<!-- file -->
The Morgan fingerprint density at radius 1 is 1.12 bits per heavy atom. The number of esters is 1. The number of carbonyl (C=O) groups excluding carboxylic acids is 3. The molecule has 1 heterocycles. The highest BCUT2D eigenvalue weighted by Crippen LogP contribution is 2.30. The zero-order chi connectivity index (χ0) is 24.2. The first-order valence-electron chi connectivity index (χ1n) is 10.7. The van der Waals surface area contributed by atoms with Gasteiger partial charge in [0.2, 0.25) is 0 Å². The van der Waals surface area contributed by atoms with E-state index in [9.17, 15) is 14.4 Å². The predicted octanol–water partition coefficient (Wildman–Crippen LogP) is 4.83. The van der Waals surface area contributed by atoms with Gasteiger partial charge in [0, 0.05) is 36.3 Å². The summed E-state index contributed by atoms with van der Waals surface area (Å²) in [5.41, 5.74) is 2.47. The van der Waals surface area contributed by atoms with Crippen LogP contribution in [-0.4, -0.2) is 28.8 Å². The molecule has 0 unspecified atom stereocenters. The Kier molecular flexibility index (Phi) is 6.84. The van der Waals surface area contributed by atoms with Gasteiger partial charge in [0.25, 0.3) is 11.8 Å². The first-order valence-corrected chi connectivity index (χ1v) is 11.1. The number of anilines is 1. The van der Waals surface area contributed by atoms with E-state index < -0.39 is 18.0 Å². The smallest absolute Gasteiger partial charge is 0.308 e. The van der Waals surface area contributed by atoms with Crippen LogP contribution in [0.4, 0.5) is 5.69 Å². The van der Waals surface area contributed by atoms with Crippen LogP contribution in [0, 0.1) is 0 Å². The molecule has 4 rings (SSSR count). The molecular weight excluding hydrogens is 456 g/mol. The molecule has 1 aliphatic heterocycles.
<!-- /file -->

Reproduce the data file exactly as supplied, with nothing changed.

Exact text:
The Morgan fingerprint density at radius 1 is 1.12 bits per heavy atom. The number of esters is 1. The number of carbonyl (C=O) groups excluding carboxylic acids is 3. The molecule has 1 heterocycles. The highest BCUT2D eigenvalue weighted by Crippen LogP contribution is 2.30. The zero-order chi connectivity index (χ0) is 24.2. The first-order valence-electron chi connectivity index (χ1n) is 10.7. The van der Waals surface area contributed by atoms with Gasteiger partial charge in [0.2, 0.25) is 0 Å². The van der Waals surface area contributed by atoms with E-state index in [9.17, 15) is 14.4 Å². The predicted octanol–water partition coefficient (Wildman–Crippen LogP) is 4.83. The van der Waals surface area contributed by atoms with Gasteiger partial charge in [0, 0.05) is 36.3 Å². The summed E-state index contributed by atoms with van der Waals surface area (Å²) in [5.41, 5.74) is 2.47. The van der Waals surface area contributed by atoms with Crippen LogP contribution in [-0.4, -0.2) is 28.8 Å². The molecule has 0 unspecified atom stereocenters. The Kier molecular flexibility index (Phi) is 6.84. The van der Waals surface area contributed by atoms with Gasteiger partial charge in [0.25, 0.3) is 11.8 Å². The first-order valence-corrected chi connectivity index (χ1v) is 11.1. The number of anilines is 1. The van der Waals surface area contributed by atoms with E-state index < -0.39 is 18.0 Å². The smallest absolute Gasteiger partial charge is 0.308 e. The van der Waals surface area contributed by atoms with Crippen LogP contribution in [0.4, 0.5) is 5.69 Å². The van der Waals surface area contributed by atoms with Crippen LogP contribution in [0, 0.1) is 0 Å². The molecule has 4 rings (SSSR count). The molecular weight excluding hydrogens is 456 g/mol. The molecule has 1 aliphatic heterocycles.